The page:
P662 Colorectal Cancer in Patients with Ulcerative Colitis: A National Cohort Study between 1991-2020

Heuthorst, L.(1);Harbech , H.(1);Snijder, A.(1);Mookhoek, A.(2);D'Haens, G.(3);Vermeire, S.(4);D'Hoore, A.(5);Bemelman, W.(1);Buskens, C.(1);

(1)Amsterdam UMC- location AMC, Department of Surgery, Amsterdam, The Netherlands;(2)University of Bern, Institute of Pathology, Bern, Switzerland;(3)Amsterdam UMC - Location AMC, Department of Gastroenterology and Hepatology, Amsterdam, The Netherlands;(4)University Hospitals Leuven, Department of Gastroenterology and Hepatology, Leuven, Belgium;(5)University Hospitals Leuven, Department of Surgery, Leuven, Belgium;


Studies on the colorectal cancer (CRC) risk in patients with ulcerative colitis (UC) show conflicting results. The aim of the current study was to assess if there is an indication shift for surgery in patients with UC from refractory disease to malignant degeneration over the last 3 decades.


From the nationwide Dutch Pathology Registry (PALGA), pathology excerpts from all patients with histologically confirmed UC who underwent a colorectal resection for all indications between January 1st, 1991 and November 12th, 2020 were included. The primary outcome was the CRC rate in the colon specimens. Outcomes were compared between 3 time periods (P1: 1991-2000, P2: 2001-2010, P3: 2011-2020).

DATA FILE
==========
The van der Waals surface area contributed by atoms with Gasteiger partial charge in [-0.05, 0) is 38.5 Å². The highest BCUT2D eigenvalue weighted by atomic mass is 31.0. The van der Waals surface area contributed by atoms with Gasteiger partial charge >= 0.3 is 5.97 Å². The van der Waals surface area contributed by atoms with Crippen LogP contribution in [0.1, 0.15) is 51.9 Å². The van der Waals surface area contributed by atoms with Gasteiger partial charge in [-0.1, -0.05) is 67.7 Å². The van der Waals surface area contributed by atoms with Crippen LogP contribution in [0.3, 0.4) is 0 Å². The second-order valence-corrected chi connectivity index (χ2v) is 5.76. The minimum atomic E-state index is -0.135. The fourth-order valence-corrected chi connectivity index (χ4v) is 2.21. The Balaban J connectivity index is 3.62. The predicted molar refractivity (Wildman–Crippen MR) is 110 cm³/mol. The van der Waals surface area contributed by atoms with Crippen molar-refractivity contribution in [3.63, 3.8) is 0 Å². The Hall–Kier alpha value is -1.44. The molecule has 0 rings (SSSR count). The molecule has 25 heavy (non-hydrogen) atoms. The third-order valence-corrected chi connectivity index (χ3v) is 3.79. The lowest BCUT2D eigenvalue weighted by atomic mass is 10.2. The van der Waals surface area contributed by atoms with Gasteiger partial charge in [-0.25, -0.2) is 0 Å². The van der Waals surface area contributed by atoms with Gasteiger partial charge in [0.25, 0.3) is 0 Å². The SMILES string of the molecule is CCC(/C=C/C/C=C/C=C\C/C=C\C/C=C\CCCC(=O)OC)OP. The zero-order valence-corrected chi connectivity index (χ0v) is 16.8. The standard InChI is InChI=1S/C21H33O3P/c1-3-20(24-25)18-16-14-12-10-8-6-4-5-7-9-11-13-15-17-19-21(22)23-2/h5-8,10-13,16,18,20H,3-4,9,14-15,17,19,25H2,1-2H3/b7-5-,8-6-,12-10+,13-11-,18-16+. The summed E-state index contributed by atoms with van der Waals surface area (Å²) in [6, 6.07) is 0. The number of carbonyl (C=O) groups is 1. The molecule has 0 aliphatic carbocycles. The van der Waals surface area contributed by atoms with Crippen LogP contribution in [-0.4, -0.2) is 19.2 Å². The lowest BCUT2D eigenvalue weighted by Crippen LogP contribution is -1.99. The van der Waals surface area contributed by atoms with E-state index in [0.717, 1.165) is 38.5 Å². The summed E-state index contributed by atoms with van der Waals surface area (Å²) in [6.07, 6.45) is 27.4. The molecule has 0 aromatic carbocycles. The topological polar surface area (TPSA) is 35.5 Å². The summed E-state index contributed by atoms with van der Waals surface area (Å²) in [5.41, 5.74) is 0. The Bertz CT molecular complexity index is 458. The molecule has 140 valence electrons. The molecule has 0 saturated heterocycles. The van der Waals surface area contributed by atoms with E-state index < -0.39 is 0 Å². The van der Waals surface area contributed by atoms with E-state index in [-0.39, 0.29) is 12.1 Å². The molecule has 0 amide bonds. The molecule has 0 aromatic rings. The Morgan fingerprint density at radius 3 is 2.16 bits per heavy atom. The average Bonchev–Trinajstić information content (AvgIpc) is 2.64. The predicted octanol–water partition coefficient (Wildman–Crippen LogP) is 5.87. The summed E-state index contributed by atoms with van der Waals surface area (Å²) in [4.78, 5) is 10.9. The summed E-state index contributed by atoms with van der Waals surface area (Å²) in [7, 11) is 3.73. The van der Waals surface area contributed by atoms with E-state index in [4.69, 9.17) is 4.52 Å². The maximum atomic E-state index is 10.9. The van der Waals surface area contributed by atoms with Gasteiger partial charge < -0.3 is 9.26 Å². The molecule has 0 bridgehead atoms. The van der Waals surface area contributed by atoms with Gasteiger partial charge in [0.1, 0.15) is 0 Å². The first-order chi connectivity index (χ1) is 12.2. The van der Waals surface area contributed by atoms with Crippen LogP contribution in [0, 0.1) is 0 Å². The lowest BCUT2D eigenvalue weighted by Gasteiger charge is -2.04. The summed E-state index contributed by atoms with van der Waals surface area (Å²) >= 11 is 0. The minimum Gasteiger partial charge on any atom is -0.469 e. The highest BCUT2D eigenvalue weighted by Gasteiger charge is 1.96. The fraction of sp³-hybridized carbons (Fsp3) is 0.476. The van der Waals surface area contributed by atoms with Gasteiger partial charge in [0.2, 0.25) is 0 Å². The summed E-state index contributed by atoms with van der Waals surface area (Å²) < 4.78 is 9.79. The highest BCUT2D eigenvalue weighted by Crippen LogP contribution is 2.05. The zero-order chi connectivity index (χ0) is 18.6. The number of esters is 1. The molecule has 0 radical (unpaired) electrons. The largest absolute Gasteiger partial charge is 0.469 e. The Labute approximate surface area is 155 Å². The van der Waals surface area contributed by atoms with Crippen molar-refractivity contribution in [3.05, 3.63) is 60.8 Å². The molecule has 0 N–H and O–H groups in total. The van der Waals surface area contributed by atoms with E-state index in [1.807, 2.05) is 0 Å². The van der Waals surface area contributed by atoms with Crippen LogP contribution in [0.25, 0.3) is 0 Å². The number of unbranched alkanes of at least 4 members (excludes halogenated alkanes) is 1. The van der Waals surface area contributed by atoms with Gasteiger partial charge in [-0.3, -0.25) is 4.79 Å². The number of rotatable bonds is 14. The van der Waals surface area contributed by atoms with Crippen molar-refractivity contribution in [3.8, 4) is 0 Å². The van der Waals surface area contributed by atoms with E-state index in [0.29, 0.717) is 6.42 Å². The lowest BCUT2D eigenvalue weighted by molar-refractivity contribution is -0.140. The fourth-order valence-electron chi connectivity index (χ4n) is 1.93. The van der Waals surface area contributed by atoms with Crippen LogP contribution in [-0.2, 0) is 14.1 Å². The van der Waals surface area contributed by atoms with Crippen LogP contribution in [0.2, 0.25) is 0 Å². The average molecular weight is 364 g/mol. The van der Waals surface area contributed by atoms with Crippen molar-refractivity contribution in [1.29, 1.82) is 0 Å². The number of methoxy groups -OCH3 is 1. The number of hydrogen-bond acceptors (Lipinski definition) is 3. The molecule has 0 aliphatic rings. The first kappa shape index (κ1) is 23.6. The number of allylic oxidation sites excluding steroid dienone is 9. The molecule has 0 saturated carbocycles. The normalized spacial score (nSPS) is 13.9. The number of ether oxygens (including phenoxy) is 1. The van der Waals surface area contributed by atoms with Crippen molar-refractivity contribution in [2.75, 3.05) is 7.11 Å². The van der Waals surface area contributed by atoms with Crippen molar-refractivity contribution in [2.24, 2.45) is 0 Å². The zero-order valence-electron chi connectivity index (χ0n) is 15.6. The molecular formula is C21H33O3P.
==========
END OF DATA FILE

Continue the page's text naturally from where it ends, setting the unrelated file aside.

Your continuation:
Overall, 6,094 UC patients were included of which 5,026 underwent a (procto)colectomy and 1,068 a segmental resection. In 1,031 (16.9%) patients, pathological examination demonstrated CRC after a median disease duration of 11 years [IQR 3.0-19.0]. The CRC rate in the colectomy specimen increased from 11.3% in P1, to 16.1% in P2, to 22.8% in P3 (p-trend <0.001). Compared to patients in P1, patients in P2 and P3 had a longer disease duration before resection (4 years [IQR 0.0-9.0] vs. 10 years [IQR 3.0-16.0] vs. 17 years [IQR 7.0-23.0], p<0.001). The proportion of patients diagnosed with advanced disease (pT3/T4) (P1: 61.2% vs. P2: 65.2% vs. P3: 62.4%, respectively, p=0.633) and lymph node metastasis (P1: 33.0% vs. P2: 41.9% vs. P3: 38.2%, respectively, p=0.113) did not decrease over time.


This nationwide pathology study demonstrated an increased surgical indication rate for CRC in UC patients over the last 3 decades. We hypothesize that the expanding therapeutic armamentarium for UC likely leads to exhausting medical options and hence postponed colectomy. This however, might be at the expense of increased risk of CRC in the long term. Despite the introduction of surveillance programs, the incidence of  advanced colon carcinoma remains high.